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Tauri - Rust, Js and Native Apps

Good morning everyone and happy MonDEV!☕️
As promised, after a softier week, I'm back bringing you something more substantial, always hoping to offer you some interesting ideas to develop some new projects, or just to know about some tools that may be useful to you in the future.

For those who have been following me not too long, they'll know that in 2024 I decided to learn Rust: I had been procrastinating for some time already, but at the end of 2023, I decided it was time to start studying it, so I got to work!
This preamble was necessary so that you know that both on various social channels, on articles and here in the newsletter, you'll start to see content related to the good old crab language! 🦀
So why not start today with something softer and perhaps close to other things we've already seen or are easy for us to use?

Today I'm talking about Tauri!
Do you know all the various tools that allow you to develop native applications starting from web languages? They often need an intermediate compilation, in the middle of which you end up encountering various problems not always transparent and directly solvable with a language mostly detached from native development. On the other hand, there's still the ease of developing attractive and easily usable interfaces, which are more difficult to develop with low level languages.

At least that's been my experience.

Tauri takes the best of both worlds: it allows you to build the frontend using a WebView, an object we're now quite used to dealing with mostly thanks to Electron, but also other similar frameworks that use it, which allows you to start a window that runs client-side code, allowing the use of html, css, and JS (Vanilla or associated with our favorite framework), while the backend is all developed in Rust, which allows compiling native applications without intermediate steps.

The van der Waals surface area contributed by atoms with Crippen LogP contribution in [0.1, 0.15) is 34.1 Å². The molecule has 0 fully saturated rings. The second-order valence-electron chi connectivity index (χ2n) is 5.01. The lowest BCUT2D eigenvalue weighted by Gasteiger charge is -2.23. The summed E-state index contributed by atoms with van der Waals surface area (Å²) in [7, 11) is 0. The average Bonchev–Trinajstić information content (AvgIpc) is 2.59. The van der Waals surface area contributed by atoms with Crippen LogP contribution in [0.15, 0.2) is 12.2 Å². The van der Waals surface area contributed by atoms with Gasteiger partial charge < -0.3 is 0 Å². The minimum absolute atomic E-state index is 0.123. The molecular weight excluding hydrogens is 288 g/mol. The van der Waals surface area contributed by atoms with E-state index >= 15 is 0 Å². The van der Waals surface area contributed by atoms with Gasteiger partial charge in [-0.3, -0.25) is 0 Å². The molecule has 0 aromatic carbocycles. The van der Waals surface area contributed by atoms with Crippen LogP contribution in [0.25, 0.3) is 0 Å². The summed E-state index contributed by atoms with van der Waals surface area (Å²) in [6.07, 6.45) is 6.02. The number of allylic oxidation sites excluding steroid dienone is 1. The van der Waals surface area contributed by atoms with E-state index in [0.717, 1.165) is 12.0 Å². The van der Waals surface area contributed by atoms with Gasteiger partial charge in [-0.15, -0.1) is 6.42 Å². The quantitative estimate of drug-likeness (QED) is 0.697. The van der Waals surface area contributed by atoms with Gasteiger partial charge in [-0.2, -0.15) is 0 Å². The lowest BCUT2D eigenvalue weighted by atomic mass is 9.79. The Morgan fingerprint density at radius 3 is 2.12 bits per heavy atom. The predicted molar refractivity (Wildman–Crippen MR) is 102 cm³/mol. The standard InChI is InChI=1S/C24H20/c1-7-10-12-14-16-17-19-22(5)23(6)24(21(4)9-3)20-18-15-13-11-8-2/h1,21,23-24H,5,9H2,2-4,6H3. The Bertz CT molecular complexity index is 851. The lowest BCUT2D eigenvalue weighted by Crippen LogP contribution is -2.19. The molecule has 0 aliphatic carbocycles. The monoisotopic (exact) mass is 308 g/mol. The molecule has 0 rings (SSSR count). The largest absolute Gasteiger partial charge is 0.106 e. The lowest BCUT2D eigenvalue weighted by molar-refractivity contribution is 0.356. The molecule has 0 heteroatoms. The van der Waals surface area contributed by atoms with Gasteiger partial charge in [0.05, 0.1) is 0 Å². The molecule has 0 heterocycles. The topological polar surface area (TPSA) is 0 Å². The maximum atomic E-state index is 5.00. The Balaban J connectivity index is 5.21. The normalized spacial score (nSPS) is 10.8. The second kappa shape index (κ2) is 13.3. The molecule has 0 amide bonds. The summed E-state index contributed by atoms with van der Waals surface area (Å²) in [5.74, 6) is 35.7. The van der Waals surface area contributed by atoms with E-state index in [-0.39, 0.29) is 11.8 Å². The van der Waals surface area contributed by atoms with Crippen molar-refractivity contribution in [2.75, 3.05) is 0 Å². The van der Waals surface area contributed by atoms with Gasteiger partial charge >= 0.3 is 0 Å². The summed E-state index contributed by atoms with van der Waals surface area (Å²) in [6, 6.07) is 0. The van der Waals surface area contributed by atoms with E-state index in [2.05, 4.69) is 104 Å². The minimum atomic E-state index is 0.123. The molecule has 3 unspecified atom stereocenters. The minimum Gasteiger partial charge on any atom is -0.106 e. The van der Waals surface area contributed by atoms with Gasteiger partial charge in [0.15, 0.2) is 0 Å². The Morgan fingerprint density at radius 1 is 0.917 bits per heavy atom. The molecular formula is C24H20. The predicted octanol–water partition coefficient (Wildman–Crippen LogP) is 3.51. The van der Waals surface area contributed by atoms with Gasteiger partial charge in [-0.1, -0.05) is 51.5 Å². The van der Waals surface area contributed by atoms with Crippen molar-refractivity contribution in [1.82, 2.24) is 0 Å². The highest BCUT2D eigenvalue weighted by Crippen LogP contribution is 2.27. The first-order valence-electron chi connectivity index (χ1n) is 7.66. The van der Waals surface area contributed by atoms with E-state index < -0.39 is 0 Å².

From your frontend, you can call your Rust functions with extreme simplicity.
A quick example (of which you can find a more complete version on this repo) of how communication between the front and the back on applications developed in this way happens is this:

// Processes.vue
async function processes(){
// invoke the rust method processes() and receive a string 
const processes_buffer = await invoke("processes");
// split the lines to receive our processes array
const processes_array = processes_buffer.split("\r\n");
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and in our backend, we'll have

fn processes() -> String {
    let mut processes = Command::new("ps");
    let output = processes.output().expect("The process failed");
    let output_string = str::from_utf8(&output.stdout).unwrap();
    format!("{}", output_string);
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Surely, if you've never worked with Rust, some small parts of the code above may not be very clear (but I hope to remedy this soon with some contents, for those interested); however, I'm sure the general sense is more than clear: we call the ps command that allows us to get the list of active processes on our machine, read them, convert them to a string to make them available to our frontend.

Clearly, it's a very simplistic example, designed specifically to mainly show the communication between the two parts of the program. The fact remains that once ready, we can build our program and have the various .exe, .dmg, etc.

In a situation where web applications are becoming more and more complex, with Web Assembly slowly gaining ground, knowing low-level languages like Rust that allow us to develop low-level components and functionality for browsers as well as native applications locally, I think it's the winning (and fun, something that's always at the base of every new study I undertake 😉 ) choice. In this case, also with the plus of applications for whose interface we already have a wide range of skills!

This was the first time I mentioned Rust in the newsletter and in general in what I write: I plan to dedicate some time to it together with WebAssembly!
What do you think?
But above all, have you ever taken a look at Rust or knew about Tauri?

I'd like to hear your thoughts on this, so whether it's on or on Linkedin or wherever you prefer, if you feel like it, let me know!
In the meantime, as always, have a good start to the week
Happy Coding 0_1

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